Friday, January 29, 2010

Game on

“OK, dad it's simple. All you have to do is hit the A button, while holding down the R2 button and moving the left joystick up and the right joystick to the left while pressing the B button. See, piece of cake.”
Yeah, real simple. He explained the move to me a couple of times, but my techno-challenged, middle-aged brain just could not grasp the concept of moving the good guy up and over the wall while shooting a bad guy hiding behind a tree.
I tried several times, but each time the good guy ended up getting stuck while the bad guy unloaded enough ammo at me to kill a herd of wild water buffalo.
Gandhi would have had an easier time bench pressing Volkswagen Beetle than I did trying to clear that level.
I had video games when I was Junior's age, but they weren't quite as complicated as the hyper-gig adventures of today.
When I was his age, Pacman was all the rage.
You remember him - chubby little yellow guy with a big head, no arms or legs and a serious eating disorder.
Everyone was playing Pacman.
Pac would run around the maze gobbling up all the little dots before munching on one of those big flashing dots that turned those ghost things into edible treats that Pac would chow down on for points. To make the game more challenging, the higher the level, the faster the bad guys would move. Ooooooh.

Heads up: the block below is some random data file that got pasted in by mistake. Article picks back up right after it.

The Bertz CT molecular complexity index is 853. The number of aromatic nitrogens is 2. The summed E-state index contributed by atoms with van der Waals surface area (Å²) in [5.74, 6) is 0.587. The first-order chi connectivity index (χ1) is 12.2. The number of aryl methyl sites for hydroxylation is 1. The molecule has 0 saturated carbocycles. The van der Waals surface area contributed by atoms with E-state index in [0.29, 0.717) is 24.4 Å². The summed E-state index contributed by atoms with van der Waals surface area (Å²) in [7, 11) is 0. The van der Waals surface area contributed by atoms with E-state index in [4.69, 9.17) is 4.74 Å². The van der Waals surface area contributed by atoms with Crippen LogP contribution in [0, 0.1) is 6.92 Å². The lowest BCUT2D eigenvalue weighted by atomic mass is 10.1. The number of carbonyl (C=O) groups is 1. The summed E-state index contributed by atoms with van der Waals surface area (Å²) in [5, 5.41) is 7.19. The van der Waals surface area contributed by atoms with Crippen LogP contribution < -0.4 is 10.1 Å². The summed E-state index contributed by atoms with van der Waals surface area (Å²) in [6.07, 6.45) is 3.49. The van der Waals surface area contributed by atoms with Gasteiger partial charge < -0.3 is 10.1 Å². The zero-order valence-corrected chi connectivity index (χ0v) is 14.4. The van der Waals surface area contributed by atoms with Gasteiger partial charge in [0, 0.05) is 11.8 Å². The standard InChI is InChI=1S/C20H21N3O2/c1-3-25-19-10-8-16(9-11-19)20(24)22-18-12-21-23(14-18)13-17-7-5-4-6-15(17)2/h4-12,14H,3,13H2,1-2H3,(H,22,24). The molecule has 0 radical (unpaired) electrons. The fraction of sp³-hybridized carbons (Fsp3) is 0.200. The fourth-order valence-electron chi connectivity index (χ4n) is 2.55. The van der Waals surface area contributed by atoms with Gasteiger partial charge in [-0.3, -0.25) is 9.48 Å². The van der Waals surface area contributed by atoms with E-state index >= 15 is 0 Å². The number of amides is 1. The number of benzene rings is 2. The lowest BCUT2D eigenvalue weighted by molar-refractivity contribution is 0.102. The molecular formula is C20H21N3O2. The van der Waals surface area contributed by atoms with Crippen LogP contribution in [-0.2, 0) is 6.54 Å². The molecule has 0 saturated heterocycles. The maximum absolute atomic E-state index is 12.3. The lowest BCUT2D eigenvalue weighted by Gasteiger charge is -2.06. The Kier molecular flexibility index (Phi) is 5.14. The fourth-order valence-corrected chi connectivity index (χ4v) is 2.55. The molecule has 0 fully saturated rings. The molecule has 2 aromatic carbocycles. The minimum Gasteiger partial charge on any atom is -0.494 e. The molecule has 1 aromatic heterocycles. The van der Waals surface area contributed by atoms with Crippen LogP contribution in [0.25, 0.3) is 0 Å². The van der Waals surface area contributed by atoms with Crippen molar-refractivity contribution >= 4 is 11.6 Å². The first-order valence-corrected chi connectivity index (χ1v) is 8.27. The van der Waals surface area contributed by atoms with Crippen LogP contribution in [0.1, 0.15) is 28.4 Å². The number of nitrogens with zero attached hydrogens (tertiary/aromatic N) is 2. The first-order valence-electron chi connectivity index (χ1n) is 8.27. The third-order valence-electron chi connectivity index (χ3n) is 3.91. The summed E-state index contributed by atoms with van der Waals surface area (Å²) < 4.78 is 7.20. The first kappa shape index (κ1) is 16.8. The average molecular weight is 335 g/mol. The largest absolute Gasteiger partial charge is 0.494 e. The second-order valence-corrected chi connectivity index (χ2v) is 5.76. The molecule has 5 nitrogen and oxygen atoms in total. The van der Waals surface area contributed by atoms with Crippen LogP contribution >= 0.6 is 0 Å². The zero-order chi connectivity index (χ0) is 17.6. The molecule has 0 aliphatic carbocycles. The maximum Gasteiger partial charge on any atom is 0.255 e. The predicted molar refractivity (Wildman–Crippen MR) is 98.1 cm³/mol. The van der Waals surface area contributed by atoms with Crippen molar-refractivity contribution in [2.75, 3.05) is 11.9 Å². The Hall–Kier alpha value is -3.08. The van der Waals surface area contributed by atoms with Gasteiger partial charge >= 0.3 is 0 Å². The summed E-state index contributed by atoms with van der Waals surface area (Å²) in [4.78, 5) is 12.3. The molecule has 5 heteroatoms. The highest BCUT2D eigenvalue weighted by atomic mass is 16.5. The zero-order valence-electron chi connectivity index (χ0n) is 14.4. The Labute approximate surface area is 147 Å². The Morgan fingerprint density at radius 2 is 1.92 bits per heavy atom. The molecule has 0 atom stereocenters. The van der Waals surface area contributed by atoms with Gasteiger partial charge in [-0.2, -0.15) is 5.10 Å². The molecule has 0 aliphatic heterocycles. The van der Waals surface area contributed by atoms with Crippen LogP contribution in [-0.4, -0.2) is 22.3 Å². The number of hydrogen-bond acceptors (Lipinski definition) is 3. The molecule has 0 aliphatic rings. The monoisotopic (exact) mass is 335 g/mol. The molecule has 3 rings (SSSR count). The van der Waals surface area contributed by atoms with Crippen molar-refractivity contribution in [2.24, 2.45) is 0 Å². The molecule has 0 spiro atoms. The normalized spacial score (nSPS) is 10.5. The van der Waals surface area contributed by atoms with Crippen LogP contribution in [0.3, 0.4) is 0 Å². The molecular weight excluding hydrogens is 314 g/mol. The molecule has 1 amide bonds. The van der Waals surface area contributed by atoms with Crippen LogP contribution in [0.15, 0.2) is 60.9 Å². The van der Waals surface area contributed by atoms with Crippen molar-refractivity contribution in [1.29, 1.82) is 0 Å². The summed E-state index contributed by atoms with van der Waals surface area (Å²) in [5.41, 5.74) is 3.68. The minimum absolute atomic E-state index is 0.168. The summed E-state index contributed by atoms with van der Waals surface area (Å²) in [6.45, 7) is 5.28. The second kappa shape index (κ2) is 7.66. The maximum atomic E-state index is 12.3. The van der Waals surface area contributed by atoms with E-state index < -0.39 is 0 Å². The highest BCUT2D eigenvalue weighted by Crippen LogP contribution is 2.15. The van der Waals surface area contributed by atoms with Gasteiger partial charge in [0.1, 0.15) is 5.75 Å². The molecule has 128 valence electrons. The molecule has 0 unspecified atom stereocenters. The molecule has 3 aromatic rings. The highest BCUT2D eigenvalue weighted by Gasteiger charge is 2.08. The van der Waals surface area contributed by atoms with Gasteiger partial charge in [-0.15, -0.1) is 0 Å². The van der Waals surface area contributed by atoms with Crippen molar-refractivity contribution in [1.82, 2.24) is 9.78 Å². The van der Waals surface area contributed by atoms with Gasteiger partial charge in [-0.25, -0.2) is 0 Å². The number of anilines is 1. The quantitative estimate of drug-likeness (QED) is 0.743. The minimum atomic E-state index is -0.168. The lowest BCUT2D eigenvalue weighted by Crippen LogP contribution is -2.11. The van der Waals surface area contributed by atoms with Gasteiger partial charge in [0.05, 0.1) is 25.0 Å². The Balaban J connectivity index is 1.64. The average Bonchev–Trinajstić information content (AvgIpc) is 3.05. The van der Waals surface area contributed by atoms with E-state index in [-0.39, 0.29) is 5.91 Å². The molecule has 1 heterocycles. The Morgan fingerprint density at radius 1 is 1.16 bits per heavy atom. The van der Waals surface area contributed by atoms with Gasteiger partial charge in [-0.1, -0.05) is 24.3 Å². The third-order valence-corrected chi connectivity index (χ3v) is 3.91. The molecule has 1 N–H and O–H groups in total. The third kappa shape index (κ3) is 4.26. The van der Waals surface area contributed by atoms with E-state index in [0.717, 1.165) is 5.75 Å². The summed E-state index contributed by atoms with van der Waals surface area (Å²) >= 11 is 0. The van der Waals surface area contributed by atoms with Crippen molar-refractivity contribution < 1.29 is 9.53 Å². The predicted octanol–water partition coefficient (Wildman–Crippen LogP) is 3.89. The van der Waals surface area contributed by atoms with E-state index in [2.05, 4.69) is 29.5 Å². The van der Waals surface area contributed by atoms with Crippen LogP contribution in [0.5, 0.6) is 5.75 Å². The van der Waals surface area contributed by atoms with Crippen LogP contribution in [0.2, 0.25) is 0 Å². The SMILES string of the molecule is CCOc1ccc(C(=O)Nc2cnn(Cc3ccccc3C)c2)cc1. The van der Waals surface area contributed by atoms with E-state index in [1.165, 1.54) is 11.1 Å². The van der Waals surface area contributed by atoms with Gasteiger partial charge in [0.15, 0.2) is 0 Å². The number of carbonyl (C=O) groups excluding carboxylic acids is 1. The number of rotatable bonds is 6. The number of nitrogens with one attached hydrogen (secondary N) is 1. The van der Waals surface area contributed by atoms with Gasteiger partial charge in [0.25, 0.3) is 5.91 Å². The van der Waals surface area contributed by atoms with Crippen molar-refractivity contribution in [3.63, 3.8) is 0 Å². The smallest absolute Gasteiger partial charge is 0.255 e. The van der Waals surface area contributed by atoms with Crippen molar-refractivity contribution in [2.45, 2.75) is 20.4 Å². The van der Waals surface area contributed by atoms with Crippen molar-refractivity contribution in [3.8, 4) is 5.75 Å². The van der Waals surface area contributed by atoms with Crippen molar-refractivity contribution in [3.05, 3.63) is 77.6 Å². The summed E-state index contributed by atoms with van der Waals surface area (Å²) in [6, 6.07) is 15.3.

But the man in yellow was just the beginning. Soon the local arcade was crammed full of machines like Defender, Robotron, Asteroids and other games that made a series of stupid noises that passed for sound effects.
Ms. Pacman made the scene and, as games got a little more complex, Donkey Kong arrived. This game required the player to not only move up, down, back and forth, but you had to jump over and climb things things as well. Very challenging stuff.
But it wasn't until Super Mario Bros hit the block that gaming went mainstream. That little Italian with the big nose and moustache could be found pretty much every where as Mario Mania swept the land.
Those games were so physically large, it took two people just to move them. Now, you can get about a dozen of them in a wristwatch.
But, way back then, it was cutting edge stuff and with each new game we were amazing at how stunning the graphics were, or how intense the game play was. Oh, to be young again.
Today, youths have to multi-task and think to a much more complicated degree. They have some very complex electronics to handle, many of which have more technological capabilities and raw power than the Apollo space crafts.